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West Palm Beach whistleblower: Inspect General audit report backs his findings

Posted: 6:31 PM, Sep 20, 2019
Updated: 2019-09-20 18:31:52-04
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WEST PALM BEACH, Fla. — He blew the whistle on alleged misconduct at the West Palm Beach Police Department and was later fired. Now, the former lieutenant who started the investigations into the manatee enforcement program is speaking for the first time.

Former lieutenant Frank Alonso sued the city because he said he felt the police department was retaliating against him for investigating alleged wrongdoing within the department. One of his investigations was of a fellow officer he suspected was getting paid county taxpayer dollars to enforce manatee speed zones, but wasn’t actually working the details. This week an inspector general’s audit backed his findings.

Alonso dedicated nearly 30 years to the West Palm Beach Police Department.

“Towards the end of my career, I saw the culture of policing changing dramatically, the integrity wasn’t there, a lot of entitlement,” said Alonso.

He’s referring to certain officers he began to investigate within the department. One of them was a Lieutenant Gregory Babcock. Alonso said a fellow officer told him he suspected Babcock was getting paid county taxpayer dollars to enforce manatee speed zones in the waterway, but wasn’t actually working the hours he said he was. Alonso began to investigate.

“Being that I had already brought two other questionable investigations on officers to my administration and nothing was done about it, I felt the need that I had to go outside the agency and go to FDLE for something to be properly done,” he said.

The Florida Department of Law Enforcement wanted to file charges against Lieutenant Gregory Babcock, but the State Attorney’s office said there was not sufficient evidence to prosecute him. In turn, the city paid the county more than $800 for Babcock’s timesheet discrepancies. Now, the inspector general’s 5-year audit of the county’s Manatee Enforcement grant agreement with the city found more red flags. It found the city needs to pay the county more than $10,000 for over billing.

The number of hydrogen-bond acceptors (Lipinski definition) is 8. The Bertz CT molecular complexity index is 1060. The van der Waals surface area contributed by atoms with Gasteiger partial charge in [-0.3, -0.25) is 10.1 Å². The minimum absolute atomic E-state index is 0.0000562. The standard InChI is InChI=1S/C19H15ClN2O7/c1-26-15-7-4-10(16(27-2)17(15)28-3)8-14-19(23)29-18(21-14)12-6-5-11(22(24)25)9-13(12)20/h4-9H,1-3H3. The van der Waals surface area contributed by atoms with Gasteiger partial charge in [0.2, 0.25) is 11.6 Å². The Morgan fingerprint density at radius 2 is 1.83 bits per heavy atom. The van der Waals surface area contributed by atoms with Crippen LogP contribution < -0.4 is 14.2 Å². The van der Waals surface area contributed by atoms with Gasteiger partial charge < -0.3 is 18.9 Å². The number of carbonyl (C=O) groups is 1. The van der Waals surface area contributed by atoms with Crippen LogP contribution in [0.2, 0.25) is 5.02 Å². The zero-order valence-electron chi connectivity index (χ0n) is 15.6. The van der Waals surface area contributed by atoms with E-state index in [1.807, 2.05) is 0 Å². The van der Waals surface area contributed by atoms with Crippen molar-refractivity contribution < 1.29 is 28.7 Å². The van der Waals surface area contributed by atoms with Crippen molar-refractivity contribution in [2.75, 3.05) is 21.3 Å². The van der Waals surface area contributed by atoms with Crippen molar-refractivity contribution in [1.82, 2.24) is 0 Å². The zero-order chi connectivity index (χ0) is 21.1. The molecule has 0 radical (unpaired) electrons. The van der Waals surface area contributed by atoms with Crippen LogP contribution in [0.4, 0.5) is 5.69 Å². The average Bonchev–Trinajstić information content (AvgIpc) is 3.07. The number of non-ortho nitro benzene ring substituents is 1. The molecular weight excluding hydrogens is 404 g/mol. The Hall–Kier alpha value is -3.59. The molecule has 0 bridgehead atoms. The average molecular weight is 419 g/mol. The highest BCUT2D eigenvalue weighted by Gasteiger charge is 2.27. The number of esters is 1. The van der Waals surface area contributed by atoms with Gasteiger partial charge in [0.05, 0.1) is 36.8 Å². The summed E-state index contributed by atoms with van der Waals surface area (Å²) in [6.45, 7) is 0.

“This is what I was blowing the whistle on and nobody wanted to listen,” said Alonso. A WPTV investigation uncovered there was only one weekend Lt. Babcock wrote warnings to boaters in manatee wake zones in the 2016-2017 season. Boaters we could find on the written warnings said they were never on the water. Alonso said he told police internal affairs he saw the boat on land.

“I worked both days and the boat never moved. I said that in my interview, it was purposefully ignored,” he said.

In May 2018 Alonso was fired. Then Police Chief Sarah Mooney said he had developed a pattern of disregard for policy and procedure.

Alonso and his attorney Valentin Rodriguez recently settled their lawsuit against the city, getting back pay for Alonso.

“There will always be police officers out there who think he’s a rat and he did wrong, but I think this inspector general report with the pending FDLE investigation that is designed to bring out the truth, I think we are going to see major change.” said Rodriguez.

“The West Palm Beach Police Department is a very good department with a lot of dedicated individuals and we can’t let these few bad apples spoil the whole department, so I have a lot of confidence that this new administration will do the right things,” added Alonso.

FDLE currently has an open investigation into Lt. Babcock following the story we aired in April. We did reach out to West Palm Beach Mayor Keith James for comment, even though the whistleblower case began before he was elected. While the case was open, the city said it does not comment on ongoing litigation. The city declined to comment and said as a general rule, it does not comment on settled litigation.